HotSpots H2O: Nearly 1,000 U.S. Superfund Sites Exposed to Climate Risk

An EPA Superfund site. Photo courtesy of Wikimedia Commons.

A report by the U.S. Government Accountability Office, a federal watchdog agency, found that more than half of Superfund sites in the United States are at risk from climate change

The review looked at the National Priorities List, a register of the nation’s most hazardous properties for environmental and human health. These sites are identified and overseen as part of the federal Superfund program. 

The GAO report claims that 945 of 1,571 non-federal Superfund sites, or 60 percent, are in areas vulnerable to flooding, storm surges, sea level rise, or wildfires. As climate change fuels more extreme weather patterns, these sites will be at greater risk, the watchdog warns. 

Flooding is the most widespread risk, potentially affecting 783 Superfund sites. Some 234 sites are vulnerable to wildfires, and 187 could be damaged by storm surge from a Category 4 or 5 hurricane. 

In response to the report, EPA Administrator Andrew Wheeler said that while climate change is a concern, it should not be regarded as an emergency.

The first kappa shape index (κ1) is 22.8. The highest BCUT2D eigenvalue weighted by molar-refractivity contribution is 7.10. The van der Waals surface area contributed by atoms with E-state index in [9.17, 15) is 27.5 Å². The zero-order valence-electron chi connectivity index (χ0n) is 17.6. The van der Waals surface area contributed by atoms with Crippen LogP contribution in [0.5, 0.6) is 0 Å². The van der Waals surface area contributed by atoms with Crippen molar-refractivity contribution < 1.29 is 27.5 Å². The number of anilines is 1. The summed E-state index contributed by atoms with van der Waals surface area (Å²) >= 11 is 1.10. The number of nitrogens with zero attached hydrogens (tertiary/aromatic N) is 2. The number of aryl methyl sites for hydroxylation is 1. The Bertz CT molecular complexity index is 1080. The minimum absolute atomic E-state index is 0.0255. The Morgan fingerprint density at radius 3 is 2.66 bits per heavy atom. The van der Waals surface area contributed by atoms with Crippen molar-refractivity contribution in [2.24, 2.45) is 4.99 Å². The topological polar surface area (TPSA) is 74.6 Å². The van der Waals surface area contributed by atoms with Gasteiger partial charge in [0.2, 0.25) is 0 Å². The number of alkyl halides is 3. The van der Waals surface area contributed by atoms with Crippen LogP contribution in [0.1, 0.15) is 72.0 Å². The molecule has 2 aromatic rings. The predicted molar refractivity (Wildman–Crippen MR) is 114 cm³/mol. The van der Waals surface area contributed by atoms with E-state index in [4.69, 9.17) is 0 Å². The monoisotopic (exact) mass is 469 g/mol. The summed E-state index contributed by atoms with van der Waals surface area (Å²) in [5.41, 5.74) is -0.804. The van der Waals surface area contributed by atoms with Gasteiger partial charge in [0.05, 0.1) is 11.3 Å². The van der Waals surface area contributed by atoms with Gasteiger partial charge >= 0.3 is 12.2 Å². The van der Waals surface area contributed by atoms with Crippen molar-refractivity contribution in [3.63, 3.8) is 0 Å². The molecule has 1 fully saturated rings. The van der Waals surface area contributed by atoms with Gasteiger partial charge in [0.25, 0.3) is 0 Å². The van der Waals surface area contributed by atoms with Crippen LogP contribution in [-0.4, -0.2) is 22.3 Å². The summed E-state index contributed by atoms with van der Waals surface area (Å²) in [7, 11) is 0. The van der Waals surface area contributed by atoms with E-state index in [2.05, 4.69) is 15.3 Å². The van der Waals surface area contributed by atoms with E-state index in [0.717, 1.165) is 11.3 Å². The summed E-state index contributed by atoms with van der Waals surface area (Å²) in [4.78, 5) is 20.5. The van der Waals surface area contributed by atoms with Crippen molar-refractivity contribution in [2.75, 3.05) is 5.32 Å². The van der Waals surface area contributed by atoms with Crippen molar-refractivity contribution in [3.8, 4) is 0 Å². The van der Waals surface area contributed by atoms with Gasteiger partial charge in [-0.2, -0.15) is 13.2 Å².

“Most of the threats from climate change are 50 to 75 years out,” Wheeler said in a statement following the GAO report’s release. 

EPA Assistant Administrator Peter Wright also decried the report, saying that the Superfund program was fully prepared for any severe weather events. 

“The EPA strongly believes the Superfund program’s existing processes and resources adequately ensure that risks and any effects of severe weather events, that may increase in intensity, duration, or frequency, are woven into risk response decisions at nonfederal NPL sites,” Wright said in a statement. 

Other U.S. lawmakers disagree, saying that leaving a majority of Superfund sites prone to natural disasters could pose major health risks. 

“By refusing to address the worsening impacts of climate change – from flooding to wildfires to more frequent extreme weather events – at our nation’s Superfund sites, this EPA is putting public health at risk,” noted Senator Tom Carper of Delaware, the ranking Democrat on the Senate Environment and Public Works Committee, which oversees the EPA. 

The GAO report was commissioned in the wake of Hurricane Harvey, which submerged or damaged thirteen Superfund sites in Texas in 2017. 

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